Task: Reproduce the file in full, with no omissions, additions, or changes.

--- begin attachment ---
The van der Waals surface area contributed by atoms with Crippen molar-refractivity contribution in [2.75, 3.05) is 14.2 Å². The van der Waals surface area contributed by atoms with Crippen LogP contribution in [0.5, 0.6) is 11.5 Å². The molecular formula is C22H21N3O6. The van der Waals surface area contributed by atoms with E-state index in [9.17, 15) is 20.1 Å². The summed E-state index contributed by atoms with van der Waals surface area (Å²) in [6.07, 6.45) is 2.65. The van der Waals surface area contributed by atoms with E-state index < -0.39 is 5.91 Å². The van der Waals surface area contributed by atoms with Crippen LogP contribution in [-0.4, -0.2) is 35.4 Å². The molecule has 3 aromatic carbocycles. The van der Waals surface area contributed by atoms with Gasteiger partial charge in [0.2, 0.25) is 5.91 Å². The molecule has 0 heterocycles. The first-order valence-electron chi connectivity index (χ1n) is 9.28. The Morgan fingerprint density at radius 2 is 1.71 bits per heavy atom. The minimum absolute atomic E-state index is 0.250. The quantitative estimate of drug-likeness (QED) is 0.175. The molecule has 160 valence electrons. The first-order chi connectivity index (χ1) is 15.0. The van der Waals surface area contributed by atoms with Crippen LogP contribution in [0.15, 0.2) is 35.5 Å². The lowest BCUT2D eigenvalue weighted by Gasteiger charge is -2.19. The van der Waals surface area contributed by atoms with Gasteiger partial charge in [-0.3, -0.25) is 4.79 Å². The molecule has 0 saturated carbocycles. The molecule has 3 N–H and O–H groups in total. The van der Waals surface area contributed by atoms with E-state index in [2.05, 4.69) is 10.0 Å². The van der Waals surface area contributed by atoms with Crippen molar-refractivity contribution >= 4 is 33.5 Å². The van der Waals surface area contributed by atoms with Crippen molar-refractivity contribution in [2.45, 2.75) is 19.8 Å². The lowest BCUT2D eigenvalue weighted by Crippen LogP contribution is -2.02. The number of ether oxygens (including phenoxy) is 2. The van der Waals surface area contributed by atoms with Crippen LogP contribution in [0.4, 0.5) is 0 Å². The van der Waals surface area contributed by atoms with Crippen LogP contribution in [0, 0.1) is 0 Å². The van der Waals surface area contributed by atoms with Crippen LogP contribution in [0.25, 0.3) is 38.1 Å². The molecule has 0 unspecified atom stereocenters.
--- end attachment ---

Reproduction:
The van der Waals surface area contributed by atoms with Crippen molar-refractivity contribution in [2.75, 3.05) is 14.2 Å². The van der Waals surface area contributed by atoms with Crippen LogP contribution in [0.5, 0.6) is 11.5 Å². The molecular formula is C22H21N3O6. The van der Waals surface area contributed by atoms with E-state index in [9.17, 15) is 20.1 Å². The summed E-state index contributed by atoms with van der Waals surface area (Å²) in [6.07, 6.45) is 2.65. The van der Waals surface area contributed by atoms with E-state index < -0.39 is 5.91 Å². The van der Waals surface area contributed by atoms with Crippen LogP contribution in [-0.4, -0.2) is 35.4 Å². The molecule has 3 aromatic carbocycles. The van der Waals surface area contributed by atoms with Gasteiger partial charge in [0.2, 0.25) is 5.91 Å². The molecule has 0 heterocycles. The first-order valence-electron chi connectivity index (χ1n) is 9.28. The Morgan fingerprint density at radius 2 is 1.71 bits per heavy atom. The minimum absolute atomic E-state index is 0.250. The quantitative estimate of drug-likeness (QED) is 0.175. The molecule has 160 valence electrons. The first-order chi connectivity index (χ1) is 15.0. The van der Waals surface area contributed by atoms with Crippen LogP contribution in [0.15, 0.2) is 35.5 Å². The lowest BCUT2D eigenvalue weighted by Gasteiger charge is -2.19. The van der Waals surface area contributed by atoms with Gasteiger partial charge in [-0.3, -0.25) is 4.79 Å². The molecule has 0 saturated carbocycles. The molecule has 3 N–H and O–H groups in total. The van der Waals surface area contributed by atoms with E-state index in [2.05, 4.69) is 10.0 Å². The van der Waals surface area contributed by atoms with Crippen molar-refractivity contribution >= 4 is 33.5 Å². The van der Waals surface area contributed by atoms with Crippen molar-refractivity contribution in [2.45, 2.75) is 19.8 Å². The lowest BCUT2D eigenvalue weighted by Crippen LogP contribution is -2.02. The number of ether oxygens (including phenoxy) is 2. The van der Waals surface area contributed by atoms with Crippen LogP contribution in [0.4, 0.5) is 0 Å². The van der Waals surface area contributed by atoms with Crippen LogP contribution in [0, 0.1) is 0 Å². The van der Waals surface area contributed by atoms with Crippen LogP contribution in [0.25, 0.3) is 38.1 Å². The molecule has 0 unspecified atom stereocenters.